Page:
As I mentioned in the previous installment, the constitutional amendment process has been used a few (but very few, OK three) times to overturn a U.S. Supreme Court ruling with which a supermajority of the Congress and the states disagreed.
In every Congress, there are amendments introduced or carried over that would have this effect. Some get a little attention, others do not. Occasionally, one of them comes to a vote on the floor of either house. None of the perennially-proposed amendments has, in recent decades, come near the two-thirds majority in both houses that is necessary for an amendment to be referred to the states.
Still, members of Congress sponsor constitutional amendments, although they know they have little chance of ending up in the Constitution.
Al Franken, Minnesota's junior senator, signed on a year ago to an amendment that would basically overrule the Supreme Court's decision in Citizens United, the ruling that established the current anything-goes-if-you-know-the-loopholes system of campaign finance regulation.
To oversimplify a bit, the Supreme Court decided that the ability to contribute money to political causes is fundamental to the First Amendment right of free speech, so much so that almost anything effective that Congress might do to limit campaign finance is unconstitutional. The court also ruled that corporations, labor unions and other collective organizations are endowed with similar rights, so much so that Congress can't restrict their right to free-speech-through-campaign-spending either, which struck down the long-standing ban on contributions direct from corporate treasuries.
The brief and simple proposed amendment that Franken co-sponsored basically just says that Congress is empowered to regulate contributions to federal elections (and state legislatures can do so in state elections). If adopted, it would become part of the Constitution and therefore would trump the Supreme Court's ruling that the Constitution doesn't permit such regulation. The text and list of sponsors is here.
Leaving the merits aside for the moment, undoing the new SuperPACification of campaign spending is viewed as something that would disadvantage Republicans, so that party has little interest such an amendment. Not coincidentally, all 26 co-sponsors of the amendment are Democrats. If we are dealing with a climate in which everything that one party likes, the other party fears and blocks, there is little hope of achieving a two-thirds majority of both houses.
Because Democrats control the Senate, the anti-Citizens United amendment did get a hearing in the Constitution subcommittee of the Senate Judiciary Committee. (The hearing was very neutrally titled: "Taking Back Our Democracy: Responding to Citizens United and the Rise of Super PACs.") But for the moment (and for a quite a large number of moments into the foreseeable future) the amendment has no chance of passage.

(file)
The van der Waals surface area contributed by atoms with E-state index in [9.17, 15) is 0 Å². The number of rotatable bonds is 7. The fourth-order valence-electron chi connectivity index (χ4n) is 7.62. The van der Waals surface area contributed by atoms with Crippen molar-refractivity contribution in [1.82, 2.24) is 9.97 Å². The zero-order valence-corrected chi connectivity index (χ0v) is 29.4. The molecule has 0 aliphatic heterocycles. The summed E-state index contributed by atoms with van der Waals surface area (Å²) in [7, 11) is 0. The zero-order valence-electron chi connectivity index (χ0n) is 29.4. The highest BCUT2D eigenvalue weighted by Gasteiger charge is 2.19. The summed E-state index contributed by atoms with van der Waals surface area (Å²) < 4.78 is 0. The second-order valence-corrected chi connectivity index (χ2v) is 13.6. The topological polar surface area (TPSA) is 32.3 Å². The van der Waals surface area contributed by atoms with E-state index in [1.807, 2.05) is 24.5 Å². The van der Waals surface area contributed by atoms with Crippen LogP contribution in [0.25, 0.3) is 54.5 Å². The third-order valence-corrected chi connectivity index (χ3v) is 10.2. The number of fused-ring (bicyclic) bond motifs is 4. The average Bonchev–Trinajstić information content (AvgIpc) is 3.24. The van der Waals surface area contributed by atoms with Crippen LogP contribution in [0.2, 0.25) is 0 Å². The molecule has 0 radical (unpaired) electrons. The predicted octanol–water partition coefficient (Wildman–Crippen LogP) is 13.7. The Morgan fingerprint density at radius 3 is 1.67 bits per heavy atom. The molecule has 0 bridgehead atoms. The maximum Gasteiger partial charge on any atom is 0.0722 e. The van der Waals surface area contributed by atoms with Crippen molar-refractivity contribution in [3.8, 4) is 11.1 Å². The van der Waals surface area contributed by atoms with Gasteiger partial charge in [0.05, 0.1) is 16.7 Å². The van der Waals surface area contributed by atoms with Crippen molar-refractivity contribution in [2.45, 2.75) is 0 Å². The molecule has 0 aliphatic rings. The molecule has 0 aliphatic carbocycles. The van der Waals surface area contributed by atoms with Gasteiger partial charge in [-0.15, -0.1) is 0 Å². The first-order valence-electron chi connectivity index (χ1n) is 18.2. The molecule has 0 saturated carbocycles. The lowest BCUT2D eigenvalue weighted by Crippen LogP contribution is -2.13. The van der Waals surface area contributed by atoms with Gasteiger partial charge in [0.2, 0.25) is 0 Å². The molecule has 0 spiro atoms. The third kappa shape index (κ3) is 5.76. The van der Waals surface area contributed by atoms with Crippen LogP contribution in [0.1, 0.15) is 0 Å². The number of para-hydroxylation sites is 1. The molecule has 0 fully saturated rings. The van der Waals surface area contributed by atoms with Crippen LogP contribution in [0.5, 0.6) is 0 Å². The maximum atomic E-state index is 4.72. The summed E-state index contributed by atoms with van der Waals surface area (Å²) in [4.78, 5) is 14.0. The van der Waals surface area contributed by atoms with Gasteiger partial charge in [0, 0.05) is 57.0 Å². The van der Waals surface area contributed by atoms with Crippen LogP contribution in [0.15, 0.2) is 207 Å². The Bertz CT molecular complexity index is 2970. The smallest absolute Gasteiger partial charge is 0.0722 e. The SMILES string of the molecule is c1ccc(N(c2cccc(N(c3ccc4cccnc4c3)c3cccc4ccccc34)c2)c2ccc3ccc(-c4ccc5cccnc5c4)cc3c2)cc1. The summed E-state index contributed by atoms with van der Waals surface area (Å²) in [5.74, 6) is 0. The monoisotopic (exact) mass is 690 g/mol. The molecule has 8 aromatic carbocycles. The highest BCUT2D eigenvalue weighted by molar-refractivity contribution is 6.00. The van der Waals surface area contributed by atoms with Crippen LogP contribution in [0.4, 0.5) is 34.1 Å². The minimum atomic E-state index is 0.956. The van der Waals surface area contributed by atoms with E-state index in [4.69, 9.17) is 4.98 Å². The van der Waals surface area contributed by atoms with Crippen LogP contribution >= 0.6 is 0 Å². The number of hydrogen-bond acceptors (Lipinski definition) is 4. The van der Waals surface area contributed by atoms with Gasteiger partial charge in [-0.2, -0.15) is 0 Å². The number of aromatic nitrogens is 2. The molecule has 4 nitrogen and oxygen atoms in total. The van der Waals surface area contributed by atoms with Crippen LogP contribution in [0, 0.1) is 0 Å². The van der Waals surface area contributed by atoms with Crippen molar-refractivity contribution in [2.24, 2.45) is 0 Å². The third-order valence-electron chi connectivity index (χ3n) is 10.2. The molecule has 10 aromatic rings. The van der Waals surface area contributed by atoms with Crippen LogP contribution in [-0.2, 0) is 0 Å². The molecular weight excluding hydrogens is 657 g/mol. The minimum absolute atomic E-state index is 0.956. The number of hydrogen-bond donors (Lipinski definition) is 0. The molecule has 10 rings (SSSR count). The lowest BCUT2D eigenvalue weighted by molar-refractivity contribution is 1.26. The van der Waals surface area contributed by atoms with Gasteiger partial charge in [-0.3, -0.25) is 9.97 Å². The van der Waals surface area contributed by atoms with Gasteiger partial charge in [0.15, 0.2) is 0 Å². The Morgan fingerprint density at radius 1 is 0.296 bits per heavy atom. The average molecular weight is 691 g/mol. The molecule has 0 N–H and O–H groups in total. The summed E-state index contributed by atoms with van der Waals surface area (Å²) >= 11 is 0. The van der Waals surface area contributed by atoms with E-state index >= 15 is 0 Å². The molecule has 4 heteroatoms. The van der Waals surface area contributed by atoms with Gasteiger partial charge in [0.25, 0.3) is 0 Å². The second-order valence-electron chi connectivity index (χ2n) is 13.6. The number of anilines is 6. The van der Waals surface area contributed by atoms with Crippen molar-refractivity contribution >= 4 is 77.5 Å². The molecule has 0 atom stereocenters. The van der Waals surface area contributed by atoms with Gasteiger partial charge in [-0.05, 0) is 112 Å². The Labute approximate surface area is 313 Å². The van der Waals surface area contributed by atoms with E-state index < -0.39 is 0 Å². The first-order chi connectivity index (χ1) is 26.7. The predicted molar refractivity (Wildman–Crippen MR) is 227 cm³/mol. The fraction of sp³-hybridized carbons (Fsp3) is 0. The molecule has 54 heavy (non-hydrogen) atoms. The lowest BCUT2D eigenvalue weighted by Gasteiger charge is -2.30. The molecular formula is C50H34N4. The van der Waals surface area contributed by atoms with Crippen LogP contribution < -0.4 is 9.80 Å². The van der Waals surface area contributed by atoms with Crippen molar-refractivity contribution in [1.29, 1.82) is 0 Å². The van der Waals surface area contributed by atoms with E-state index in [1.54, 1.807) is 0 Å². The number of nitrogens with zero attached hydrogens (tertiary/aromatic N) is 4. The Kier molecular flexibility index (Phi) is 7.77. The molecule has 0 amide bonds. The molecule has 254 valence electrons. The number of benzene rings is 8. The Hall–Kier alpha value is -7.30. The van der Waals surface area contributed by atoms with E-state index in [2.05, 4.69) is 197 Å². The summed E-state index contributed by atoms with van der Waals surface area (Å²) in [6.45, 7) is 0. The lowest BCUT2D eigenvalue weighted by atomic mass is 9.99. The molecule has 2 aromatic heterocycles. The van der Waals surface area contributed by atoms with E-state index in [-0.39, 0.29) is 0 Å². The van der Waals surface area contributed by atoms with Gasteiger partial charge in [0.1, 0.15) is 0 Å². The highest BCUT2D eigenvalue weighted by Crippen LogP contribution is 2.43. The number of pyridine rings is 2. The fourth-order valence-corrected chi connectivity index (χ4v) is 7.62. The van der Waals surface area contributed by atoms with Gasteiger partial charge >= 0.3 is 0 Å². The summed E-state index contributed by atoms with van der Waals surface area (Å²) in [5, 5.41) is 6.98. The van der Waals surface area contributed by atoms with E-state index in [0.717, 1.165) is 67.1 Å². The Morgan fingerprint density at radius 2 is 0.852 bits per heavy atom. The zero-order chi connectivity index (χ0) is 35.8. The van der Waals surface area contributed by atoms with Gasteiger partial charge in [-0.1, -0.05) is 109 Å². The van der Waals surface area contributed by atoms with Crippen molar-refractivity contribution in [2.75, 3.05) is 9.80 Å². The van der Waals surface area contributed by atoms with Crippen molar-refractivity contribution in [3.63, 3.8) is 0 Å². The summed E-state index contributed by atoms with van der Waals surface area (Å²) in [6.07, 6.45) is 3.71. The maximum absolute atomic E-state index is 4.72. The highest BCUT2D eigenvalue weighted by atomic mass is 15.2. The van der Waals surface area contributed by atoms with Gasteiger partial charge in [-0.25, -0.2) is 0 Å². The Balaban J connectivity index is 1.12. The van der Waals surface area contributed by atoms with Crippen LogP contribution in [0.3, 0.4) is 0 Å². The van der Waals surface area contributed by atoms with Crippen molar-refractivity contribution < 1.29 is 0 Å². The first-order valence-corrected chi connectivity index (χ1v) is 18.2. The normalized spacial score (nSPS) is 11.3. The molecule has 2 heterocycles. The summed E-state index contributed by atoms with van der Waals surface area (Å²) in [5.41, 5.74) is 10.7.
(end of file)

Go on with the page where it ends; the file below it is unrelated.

Franken was under no illusions. When I asked whether he thought the amendment had a chance of passing the many hurdles required by the Constitution, he answered "not really."
It should be a high hurdle to amend the Constitution, Franken said. When I asked what the point was of cosponsoring an amendment, he said you never know when an amendment might actually go through. But the proposed amendment is also a part of the long-term work of "building a groundswell" to do something about unregulated campaign spending. Franken thinks the public is "repulsed" by the current state of campaign finance. The push for a constitutional amendment is one more way to galvanize that public revulsion, which then loops back and creates more pressure for change on Congress and even on the Supreme Court.
"Eventually, the Supreme Court will change," Franken said. "It always does." And even though the unelected justices are sheltered from direct public pressure, the court is aware of public opinion and takes it into account, he said.
It works both ways
Of course, Citizens United happens to be a Supreme Court decision that Democrats dislike. There are many that cut the other way. Some have generated proposed constitutional amendments to reverse what Republicans consider to be incorrect Supreme Court rulings.
Roe v. Wade, the most controversial ruling of the modern era and the one most disliked by social conservatives, has been targeted for overrule by at least seven different proposed amendment since the early 1970s. Some of the proposals would constitutionally define life as beginning at conception (which would extend constitutional protections to a fetus -- including the Fifth Amendment guarantee not to be deprived of life, without due process of law). Other repeal-Roe proposals focused on giving states the power to regulate or ban abortion within their own borders, which was the state of play before the Roe decision.